Nanoplatelets: A Novel Structure Activity-Relationship
As nanoparticles emerge in a vast number of shapes and sizes, there has been growing concerns that conformations apart from fibrous ones may pose a significant risk to the respiratory system. Shvedova et al. for instance, estimated by the use of aerodynamics calculations that graphene nanoplatelets are respirable on the condition that their diameter is up to 25 μm. Moreover, they showed that they inflict pleural inflammation on C57BL/6J mice after direct intrapleural installation. Rodents were injected with 50 mg of platelet suspensions and tissue as well as cavity lavage samples were collected by the end of the experimental duration. Pathological examination revealed pleural histiocytic aggregates while the lavage had increased levels of polymorphonuclear cells and MIP-1 cytokine. Remarkably, retention and frustrated phagocytosis, which are core elements of the pathobiological mechanism of fibers, were shown to be associated with the aforementioned findings. In conclusion, the authors maintained that the form of nanoplatelets could pose a new threat to the pleura (Schinwald et al., 2012a).
Peritoneum (Table 3)
A Convenient Model of Mesothelium Injury for Serosal Hazard Identification
Unlike length, there is currently limited evidence in terms of the role of diameter to the hazard of nanotubes. In one such study, Nagai et al. injected rats with 1 or 5 mg of 50 nm MWCNT-7, 145 nm CNTs and 15 nm tangled CNTs that have relatively low lengths between 4 and 5 μm. After 4 weeks, 50 nm CNT induced severe peritonitis, fibrosis and mesothelal proliferation whereas 145 nm and tangled CNT treated rats only showed a mild fibrotic reaction at the deposition site. Subsequently, to identify whether inflammogenicity of the 1 month experiment correlates with carcinogenicity, the authors extended the follow up period to 1 year. At the end of the experimental duration, it was found that injection of 1 mg of 50 nm CNT induced malignant mesothelioma with a higher frequency and an earlier progression compared to injections with 1 mg of 145 nm CNT or 10 mg of tangled CNT, which did not account for any tumor. Remarkably, MWCNT associated malignancies were predominantly of the sarcomatoid type (86%), which is indicative of their highly aggressive nature, and displayed homozygous CDKN2A/2B tumor suppressor gene deletions, a typical molecular abberration of asbestos induced mosothelioma. Based on these outcomes, it was suggested that reduced diameter and high rigidity are presumably attributes of fibrous nanotubes with increased carcinogenic potency (Nagai et al., 2011). In a different study, the same authors corroborated that the previously employed tangled CNT at a dose of 10 mg does not induce mesothelioma even after 3 years post injection exposure (Nagai et al., 2013). Moreover, they reported that up to 10 mg of pristine SWCNTs elicited minimal inflammation to the peritoneum after 4 weeks (Toyokuni et al., 2015). Given that non carcinogenic tangled CNT induced negligible inflammation at the same timepoint, one can also conclude that SWCNTs are probably a low risk material in terms of mesothelial carcinogenesis.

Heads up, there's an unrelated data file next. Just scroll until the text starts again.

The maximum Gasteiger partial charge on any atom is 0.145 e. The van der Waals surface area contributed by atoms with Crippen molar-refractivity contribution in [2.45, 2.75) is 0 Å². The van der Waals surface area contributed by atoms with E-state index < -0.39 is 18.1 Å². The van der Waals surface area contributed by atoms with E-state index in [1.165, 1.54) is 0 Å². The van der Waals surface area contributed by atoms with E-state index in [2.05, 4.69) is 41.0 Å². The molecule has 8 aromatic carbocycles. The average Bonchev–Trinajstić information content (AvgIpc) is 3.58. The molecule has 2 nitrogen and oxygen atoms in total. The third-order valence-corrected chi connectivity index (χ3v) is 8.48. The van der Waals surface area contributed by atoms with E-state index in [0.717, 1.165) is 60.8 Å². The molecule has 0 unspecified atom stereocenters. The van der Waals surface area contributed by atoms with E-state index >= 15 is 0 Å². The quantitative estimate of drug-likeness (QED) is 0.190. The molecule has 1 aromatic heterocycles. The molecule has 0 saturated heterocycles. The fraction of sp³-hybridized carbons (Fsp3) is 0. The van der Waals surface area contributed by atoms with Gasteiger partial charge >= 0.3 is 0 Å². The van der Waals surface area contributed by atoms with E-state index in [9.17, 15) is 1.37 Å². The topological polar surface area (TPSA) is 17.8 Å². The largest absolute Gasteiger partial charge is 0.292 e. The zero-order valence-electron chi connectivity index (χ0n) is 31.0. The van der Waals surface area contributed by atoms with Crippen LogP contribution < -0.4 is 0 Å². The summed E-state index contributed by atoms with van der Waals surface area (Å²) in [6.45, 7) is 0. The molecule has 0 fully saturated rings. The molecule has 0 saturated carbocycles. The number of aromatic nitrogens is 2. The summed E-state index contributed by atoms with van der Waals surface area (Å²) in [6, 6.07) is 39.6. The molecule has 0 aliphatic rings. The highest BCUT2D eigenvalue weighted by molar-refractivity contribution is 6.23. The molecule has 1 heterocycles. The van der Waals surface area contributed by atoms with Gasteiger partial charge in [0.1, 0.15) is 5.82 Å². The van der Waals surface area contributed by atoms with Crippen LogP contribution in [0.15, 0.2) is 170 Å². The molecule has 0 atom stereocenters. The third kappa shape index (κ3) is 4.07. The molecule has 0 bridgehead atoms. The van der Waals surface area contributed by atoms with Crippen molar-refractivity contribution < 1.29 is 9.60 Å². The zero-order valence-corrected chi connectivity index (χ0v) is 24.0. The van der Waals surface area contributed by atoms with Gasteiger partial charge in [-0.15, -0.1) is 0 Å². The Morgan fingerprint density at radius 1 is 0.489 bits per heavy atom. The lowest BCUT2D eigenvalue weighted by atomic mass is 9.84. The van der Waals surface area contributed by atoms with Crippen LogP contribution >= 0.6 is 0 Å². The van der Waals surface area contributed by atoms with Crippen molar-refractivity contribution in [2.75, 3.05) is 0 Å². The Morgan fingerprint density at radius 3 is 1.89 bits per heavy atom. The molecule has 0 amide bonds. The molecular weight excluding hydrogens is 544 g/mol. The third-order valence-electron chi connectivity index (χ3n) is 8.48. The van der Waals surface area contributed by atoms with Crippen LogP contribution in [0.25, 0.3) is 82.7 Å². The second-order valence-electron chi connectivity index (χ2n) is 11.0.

Rittinghausen et al. examined the effect of curvature to the carcinogenicity of nanotubes by employing a high and low dose of four classes of diameter and length MWCNTs termed A (85 ± 1.60 nm, 8.57 ± 1.51 μm), B (62 ± 1.71 nm, 9.30 ± 1.63 μm), C (40 ± 1.57 nm, 10.24 ± 1.64 μm) and D (37 ± 1.45 nm, 7.91 ± 1.40 μm) of decreasing linearity. Rats that were administered MWCNT A, B, C, and D developed mesothelioma at a rate of 98% (high-dose group)/90% (low-dose group), 90/92%, 94/84% and 70/40% respectively. As for mean survival time, A, B, C, and D treated animals lived on average for 194 days (high dose group)/231 days (low dose group), 207/294, 265/415, and 585/666 respectively. For reference, the amosite asbestos group had a percentage of malignancy bearing animals of 66% with a mean survival time of 623 days. By ranking the CNTs based on the two indices of carcinogenic potential, the authors observed, in conformity with Nagai et al., that increasing linearity correlated with higher incidence and earlier progression of mesothelioma, which was predominantly of the sarcomatoid type. In addition, it should be noted that amosite and MWCNT induced mesotheliomas shared the same appearances and histological markers (Rittinghausen et al., 2014). To summarize, apart from a clear length dependence, CNT parameters like diameter, rigidity and curvature seem to be critical determinants of carcinogenic potential.